Friday, May 20th, 2016

Garbage – Empty

That feeling when both the artist and song name sum up your last semester of college :(


Katherine St Asaph: There’s no way the rich, eerily Tori-esque part of Shirley Manson’s voice is new, but it’s welcome to notice. The rest — the pleading/steely processing on the bridge especially, and the #1 crushstuff — I’m near-physiologically unable not to love.

Jer Fairall: I revisited Version 2.0 not long ago, and it remains as solid a set of songs as any one-trick-pony band gifted with a fantastic vocalist has ever tripped over. If it is the Pretenders-quoting “Special” that I remain most fixated on, though, blame my insistence that Shirley Manson displays all the marks of a performer capable of Chrissie Hynde’s level of emotional range but remains tied to an outfit that whose status as alt.rock elder states-persons ensures that they remain, in their third decade, ironically risk-adverse in their insistence upon formula. “Empty” is every bit tuneful and well-crafted as I would have expected, and I will have forgotten it minutes after I finish typing this. 

Alfred Soto: “Feelin’ so frustrated/I’ll never be as great as I wanna be,” Shirley Manson moans over post-’90s grind-guitar, and I feel her pain. Eighteen years after delivering modern rock’s only answer to Parallel Lines, she and her ugly mates have shuffled from context to context like vagrants in alleys. In 1998 they amalgamated several decades of pop; in 2016 they amalgamate the amalgam and dare you to call them empty because they beat you to it. The “oh all I talk about hook” buttressed with synth strings is their most inventive moment since the middle eight in “Cherry Lips (Go, Baby Go!).”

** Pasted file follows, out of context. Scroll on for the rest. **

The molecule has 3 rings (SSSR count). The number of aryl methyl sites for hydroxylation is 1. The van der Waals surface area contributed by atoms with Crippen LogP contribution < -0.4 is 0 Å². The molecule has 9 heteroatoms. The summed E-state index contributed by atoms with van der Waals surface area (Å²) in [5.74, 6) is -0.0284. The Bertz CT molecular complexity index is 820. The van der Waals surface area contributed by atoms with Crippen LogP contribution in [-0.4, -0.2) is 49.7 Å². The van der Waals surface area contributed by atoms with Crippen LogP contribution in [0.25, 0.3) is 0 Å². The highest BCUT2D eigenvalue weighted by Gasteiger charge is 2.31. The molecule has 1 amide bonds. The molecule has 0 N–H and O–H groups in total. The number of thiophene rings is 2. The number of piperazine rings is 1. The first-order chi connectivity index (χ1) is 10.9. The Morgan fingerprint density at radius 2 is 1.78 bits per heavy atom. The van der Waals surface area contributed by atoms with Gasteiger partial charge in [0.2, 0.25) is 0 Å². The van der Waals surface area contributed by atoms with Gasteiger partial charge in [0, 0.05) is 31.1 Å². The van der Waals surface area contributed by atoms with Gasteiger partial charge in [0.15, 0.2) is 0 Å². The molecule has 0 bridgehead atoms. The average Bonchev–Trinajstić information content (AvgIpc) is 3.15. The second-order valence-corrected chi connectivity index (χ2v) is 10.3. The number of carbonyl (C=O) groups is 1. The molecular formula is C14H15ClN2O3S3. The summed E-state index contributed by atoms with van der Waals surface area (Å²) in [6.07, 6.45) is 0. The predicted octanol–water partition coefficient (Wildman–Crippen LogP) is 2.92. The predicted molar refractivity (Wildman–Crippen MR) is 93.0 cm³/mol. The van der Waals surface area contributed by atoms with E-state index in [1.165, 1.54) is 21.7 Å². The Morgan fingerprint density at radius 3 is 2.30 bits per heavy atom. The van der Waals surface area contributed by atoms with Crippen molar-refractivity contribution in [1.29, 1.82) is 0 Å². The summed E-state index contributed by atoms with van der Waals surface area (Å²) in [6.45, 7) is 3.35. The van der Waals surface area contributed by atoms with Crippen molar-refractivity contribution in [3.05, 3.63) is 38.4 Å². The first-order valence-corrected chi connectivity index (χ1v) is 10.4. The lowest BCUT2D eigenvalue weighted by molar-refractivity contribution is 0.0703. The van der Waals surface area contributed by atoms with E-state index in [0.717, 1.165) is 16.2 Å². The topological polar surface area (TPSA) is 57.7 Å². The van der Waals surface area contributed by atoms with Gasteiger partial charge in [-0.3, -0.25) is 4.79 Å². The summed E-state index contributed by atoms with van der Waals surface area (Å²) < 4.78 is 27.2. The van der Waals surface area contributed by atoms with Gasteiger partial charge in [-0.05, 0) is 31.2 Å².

Cassy Gress: I’m irrationally disappointed that Shirley Manson doesn’t sound quite as impudent as she did when I was 12 and I thought she was one of the coolest women on the planet. She’s got a more Gwen-like vibrato to her voice now. I also get fed up with lyricists who don’t ensure that the words match the rhythmic flow; there’s always another way to say something, and “good THINGS come TO those WHO wait” is bizarre. This chorus is jacked straight out of 1998 though, particularly that slithery doubled guitar line, so it’s ringing nostalgia bells all over the place for me; “about, about, oh oh, about, about” unfortunately also reminds me of the stupider parts of 1998.

Ryo Miyauchi: Nineties nostalgia has turned more to Butch Vig’s slicker take on grunge and his wall-of-sound production, so “Empty” fits into place better than Garbage’s last effort in 2012. They get back to basics by focusing less on electronic beats for spectacle. The band, in turn, becomes more anonymous, and Shirley Manson’s one-size-fits-all brand of ennui doesn’t help. But it’s a welcome move. All I want whenever I return to their debut are oversized riffs and Manson snarling a mean chorus anyway.

Thomas Inskeep: Garbage return, the world has moved on. Shirley Manson sounds, sadly, like a tiger who’s been declawed.

Brad Shoup: Now the stuffiness sounds like shoegaze, and Manson worries the word “about” until she sounds like Gwen Stefani. Both approaches are tossed for the bridge: her vocal is slathered in noob processing, unable to reach the suddenly meaty riff.

Jibril Yassin: Those Drop D chord sequences had me worried this would take us head-first into the worst parts of the post-grunge years but there’s a pop heart underneath all the cybernetic, industrial barrage. There’s a galvanizing darkness to “Empty” that even those synths can’t seem to punch through. 

Edward Okulicz: For all the talk that every song/album is a RETURN! TO! THEIR! ROOTS! this is still more lo-fi than even the debut’s most basic track and is much the same as one of the charmless rockers on their last two albums. Of course, it’s easier to hear the power and character of Shirley Manson’s voice, but Garbage have never been the great rock band they dreamed of before they even were a rock band. Give or take “Sex Is Not The Enemy” this is probably the worst single by a band I take as a sentimental favourite on the basis of those first three shiny pop records.

Reader average: [8.75] (4 votes)

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2 Responses to “Garbage – Empty”

  1. As a just-finished grad, I sooo feel the description of this song.

  2. All I could ever want from Garbage canalized into one single. I think it’s brilliant.